In social media, listening and engaging are essential. Social media is all about social interaction. To learn from the process, you have to measure and evaluate the findings, as well as the process itself, which enables you to build a culture of social media in your organization.

 

Post is originally written by Katja Loikkanen, Content Coordinator at M-Brain.

social media framework

Social Media Framework – make the current work for you

April 7th, 2017 Posted by Blog No Comment yet

Social media is like a river: there’s a strong current, and when you jump in you’ll immediately feel its pull. The river’s flow can be demanding and powerful, sometimes even intimidating. Yet, if you accept that it is a power you cannot control, you may also find it exciting, exhilarating – and valuable.

 

Most of us have felt the pull of the social media current already, but we have not fully understood yet how this force could be best put into use. How to minimize the stress and maximize the benefits? This question becomes especially critical in environments where social media is utilized to promote business goals. Taking concrete steps and building a holistic social media presence is no simple task under the pressure of the social media current. However, with the support of a functional Social Media Framework, this task becomes much easier.

 

Eight social media key success factors to flag your way

 

While developing our own social media presence and working together with our clients, we at M-Brain have identified eight success factors that are key in building a solid social media program. These key success factors are:

 

1 Setting objectives

2 Determining target groups & channels

3 Defining activities

4 Assigning ownership

5 Listening

6 Engaging

7 Measuring & evaluating

8 Learning & building a culture

 

Together they create the working flow of social media, which we have visualized in the following stream-like double cycle:

 

Social media framework

 

Finding a balance in your social media work

 

All of the identified key success factors are extremely important for a balanced and well-functioning social media practice. What we have found is that there are four main reasons why a company’s social media efforts may not be fully successful:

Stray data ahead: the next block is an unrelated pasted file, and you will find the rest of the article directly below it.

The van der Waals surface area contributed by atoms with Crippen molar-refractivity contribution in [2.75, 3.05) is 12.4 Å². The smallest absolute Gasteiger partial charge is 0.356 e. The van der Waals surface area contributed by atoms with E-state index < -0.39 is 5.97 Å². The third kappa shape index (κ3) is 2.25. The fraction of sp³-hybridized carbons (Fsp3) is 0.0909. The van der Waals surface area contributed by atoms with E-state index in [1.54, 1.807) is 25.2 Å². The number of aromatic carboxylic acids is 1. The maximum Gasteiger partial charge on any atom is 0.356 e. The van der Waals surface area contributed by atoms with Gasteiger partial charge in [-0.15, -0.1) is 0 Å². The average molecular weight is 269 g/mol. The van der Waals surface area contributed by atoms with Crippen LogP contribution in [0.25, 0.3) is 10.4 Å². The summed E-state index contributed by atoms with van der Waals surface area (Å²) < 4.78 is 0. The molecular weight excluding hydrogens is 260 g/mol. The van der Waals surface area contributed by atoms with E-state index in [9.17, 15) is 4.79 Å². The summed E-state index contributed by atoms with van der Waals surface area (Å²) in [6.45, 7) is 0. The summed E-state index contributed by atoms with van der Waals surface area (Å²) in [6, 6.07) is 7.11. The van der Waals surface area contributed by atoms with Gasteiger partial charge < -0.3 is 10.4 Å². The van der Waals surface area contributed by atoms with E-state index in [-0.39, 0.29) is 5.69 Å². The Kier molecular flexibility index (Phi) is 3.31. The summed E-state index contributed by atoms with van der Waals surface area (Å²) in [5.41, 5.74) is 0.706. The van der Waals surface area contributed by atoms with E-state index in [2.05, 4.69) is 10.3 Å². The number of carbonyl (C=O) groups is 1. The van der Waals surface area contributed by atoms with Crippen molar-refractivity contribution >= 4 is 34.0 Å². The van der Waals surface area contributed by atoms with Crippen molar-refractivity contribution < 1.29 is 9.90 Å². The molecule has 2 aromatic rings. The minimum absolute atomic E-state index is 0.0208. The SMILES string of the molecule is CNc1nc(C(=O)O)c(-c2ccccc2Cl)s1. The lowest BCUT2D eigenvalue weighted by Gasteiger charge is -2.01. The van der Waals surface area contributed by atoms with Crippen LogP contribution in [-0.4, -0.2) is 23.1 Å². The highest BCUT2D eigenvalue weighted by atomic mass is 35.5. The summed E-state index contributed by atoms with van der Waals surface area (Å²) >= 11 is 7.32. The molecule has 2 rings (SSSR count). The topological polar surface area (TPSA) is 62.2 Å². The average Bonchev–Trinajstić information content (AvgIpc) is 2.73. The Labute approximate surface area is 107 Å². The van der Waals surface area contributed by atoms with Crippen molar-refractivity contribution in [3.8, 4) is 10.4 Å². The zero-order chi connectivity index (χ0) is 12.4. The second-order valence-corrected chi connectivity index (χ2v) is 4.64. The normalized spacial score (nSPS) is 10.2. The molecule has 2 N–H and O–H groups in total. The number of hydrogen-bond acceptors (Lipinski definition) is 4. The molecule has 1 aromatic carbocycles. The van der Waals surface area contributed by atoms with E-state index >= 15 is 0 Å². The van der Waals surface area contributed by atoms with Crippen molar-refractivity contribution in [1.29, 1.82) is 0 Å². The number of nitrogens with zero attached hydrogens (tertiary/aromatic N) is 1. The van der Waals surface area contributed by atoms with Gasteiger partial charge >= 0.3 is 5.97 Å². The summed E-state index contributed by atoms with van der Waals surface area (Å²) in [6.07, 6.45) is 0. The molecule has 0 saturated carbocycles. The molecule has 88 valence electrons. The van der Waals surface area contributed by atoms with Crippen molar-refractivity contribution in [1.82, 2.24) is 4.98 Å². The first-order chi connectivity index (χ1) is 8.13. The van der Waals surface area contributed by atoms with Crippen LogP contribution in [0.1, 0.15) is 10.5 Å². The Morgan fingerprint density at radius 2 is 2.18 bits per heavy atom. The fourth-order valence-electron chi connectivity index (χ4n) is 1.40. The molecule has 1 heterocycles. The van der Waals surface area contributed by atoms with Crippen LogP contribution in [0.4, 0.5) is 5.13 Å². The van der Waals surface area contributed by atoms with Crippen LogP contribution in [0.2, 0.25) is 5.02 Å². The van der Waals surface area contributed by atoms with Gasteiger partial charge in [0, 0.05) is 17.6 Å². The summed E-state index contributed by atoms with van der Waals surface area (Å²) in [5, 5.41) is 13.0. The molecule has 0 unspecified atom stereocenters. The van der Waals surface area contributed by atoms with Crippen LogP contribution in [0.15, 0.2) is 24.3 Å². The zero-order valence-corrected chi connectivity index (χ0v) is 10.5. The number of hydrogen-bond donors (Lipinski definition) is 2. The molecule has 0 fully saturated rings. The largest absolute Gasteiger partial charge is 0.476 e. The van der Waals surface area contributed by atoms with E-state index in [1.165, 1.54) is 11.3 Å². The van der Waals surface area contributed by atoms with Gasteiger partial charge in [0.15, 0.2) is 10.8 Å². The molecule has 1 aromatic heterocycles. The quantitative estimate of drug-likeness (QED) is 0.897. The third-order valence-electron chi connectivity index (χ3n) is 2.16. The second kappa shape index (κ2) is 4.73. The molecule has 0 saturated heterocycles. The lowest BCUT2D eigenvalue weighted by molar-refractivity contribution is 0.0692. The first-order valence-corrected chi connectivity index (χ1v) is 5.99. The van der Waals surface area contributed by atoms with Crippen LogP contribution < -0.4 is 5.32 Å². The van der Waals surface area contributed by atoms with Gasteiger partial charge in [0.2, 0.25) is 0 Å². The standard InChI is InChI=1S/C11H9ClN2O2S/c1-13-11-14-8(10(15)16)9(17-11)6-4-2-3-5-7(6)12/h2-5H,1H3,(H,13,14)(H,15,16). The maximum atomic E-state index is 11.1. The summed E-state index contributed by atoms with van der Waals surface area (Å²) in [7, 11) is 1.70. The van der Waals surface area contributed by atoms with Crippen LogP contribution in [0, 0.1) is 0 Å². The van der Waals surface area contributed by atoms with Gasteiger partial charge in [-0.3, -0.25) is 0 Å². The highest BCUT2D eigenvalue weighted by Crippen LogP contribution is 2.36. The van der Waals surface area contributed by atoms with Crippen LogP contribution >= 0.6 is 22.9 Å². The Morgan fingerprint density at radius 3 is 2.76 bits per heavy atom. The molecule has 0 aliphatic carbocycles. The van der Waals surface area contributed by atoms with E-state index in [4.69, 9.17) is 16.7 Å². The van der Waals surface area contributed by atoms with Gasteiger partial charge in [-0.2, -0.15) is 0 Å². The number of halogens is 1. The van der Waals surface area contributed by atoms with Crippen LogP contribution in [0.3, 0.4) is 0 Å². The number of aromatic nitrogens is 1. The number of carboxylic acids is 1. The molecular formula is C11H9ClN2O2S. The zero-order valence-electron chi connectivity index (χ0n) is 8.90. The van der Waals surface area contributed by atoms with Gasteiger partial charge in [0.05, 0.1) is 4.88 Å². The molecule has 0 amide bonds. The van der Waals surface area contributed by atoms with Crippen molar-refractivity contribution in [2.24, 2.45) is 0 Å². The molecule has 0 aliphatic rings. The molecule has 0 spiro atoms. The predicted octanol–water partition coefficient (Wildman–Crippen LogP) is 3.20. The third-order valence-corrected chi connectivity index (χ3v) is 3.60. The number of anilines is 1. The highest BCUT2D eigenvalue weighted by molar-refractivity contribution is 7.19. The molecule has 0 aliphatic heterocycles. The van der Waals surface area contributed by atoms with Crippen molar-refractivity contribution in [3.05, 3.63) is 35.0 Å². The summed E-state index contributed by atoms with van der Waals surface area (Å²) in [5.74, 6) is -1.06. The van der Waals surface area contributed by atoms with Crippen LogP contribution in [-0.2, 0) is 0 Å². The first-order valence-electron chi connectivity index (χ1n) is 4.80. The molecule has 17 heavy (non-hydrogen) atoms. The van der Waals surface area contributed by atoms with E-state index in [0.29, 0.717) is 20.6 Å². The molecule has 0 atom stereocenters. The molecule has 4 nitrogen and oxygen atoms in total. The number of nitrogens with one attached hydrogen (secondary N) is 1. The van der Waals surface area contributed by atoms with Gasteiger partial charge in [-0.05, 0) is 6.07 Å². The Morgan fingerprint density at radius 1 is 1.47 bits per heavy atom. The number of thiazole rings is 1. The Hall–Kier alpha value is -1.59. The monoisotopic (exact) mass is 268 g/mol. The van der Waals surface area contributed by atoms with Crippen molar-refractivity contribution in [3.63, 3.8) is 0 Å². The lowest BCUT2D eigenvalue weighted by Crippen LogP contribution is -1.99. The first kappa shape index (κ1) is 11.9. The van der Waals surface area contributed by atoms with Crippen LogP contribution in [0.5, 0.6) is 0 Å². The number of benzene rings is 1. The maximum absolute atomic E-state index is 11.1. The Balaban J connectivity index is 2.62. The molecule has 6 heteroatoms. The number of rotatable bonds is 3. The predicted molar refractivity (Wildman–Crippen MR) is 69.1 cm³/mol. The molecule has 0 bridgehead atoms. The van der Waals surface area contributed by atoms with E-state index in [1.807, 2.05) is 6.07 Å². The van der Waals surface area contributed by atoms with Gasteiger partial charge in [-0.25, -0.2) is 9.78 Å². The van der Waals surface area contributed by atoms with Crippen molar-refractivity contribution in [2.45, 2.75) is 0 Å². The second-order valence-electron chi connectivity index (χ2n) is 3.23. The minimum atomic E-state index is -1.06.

• Not all of the eight key success factors have been covered. Social media work cannot be fully functional if even one of the key success factors has been ignored.

 

  • One or more of the key success factors is being overemphasized or neglected. In addition to making sure that all key success factors are taken into account, it is essential that there is a balance between them as they are all equally important and must be developed side by side.

 

  • Social media work revolves only, or too strongly, in one of the two cycles – internal or external. While there needs to be a balance between the eight key success factors, also balance between the internal and external cycles is key in developing a holistic social media presence. Internal strategy should support external implementation and vice versa.

 

  • The flow between the internal and external cycles is partially or totally blocked. Although it is not right to say that one of the key success factors is more important than the others, it is good to note that if social media culture and learning processes are not well attended to, balance between the different key success factors and the internal and external cycles will never be achieved.

 

So, how is the strong push and pull of the social media current working for you? Are you already taking full advantage of its force, or are you still trying to find your balance? If you’re interested in assessing which areas need improvement, we would love to help you out.

 

Post is originally written by Sanelma Helkearo, a Consultant at M-Brain.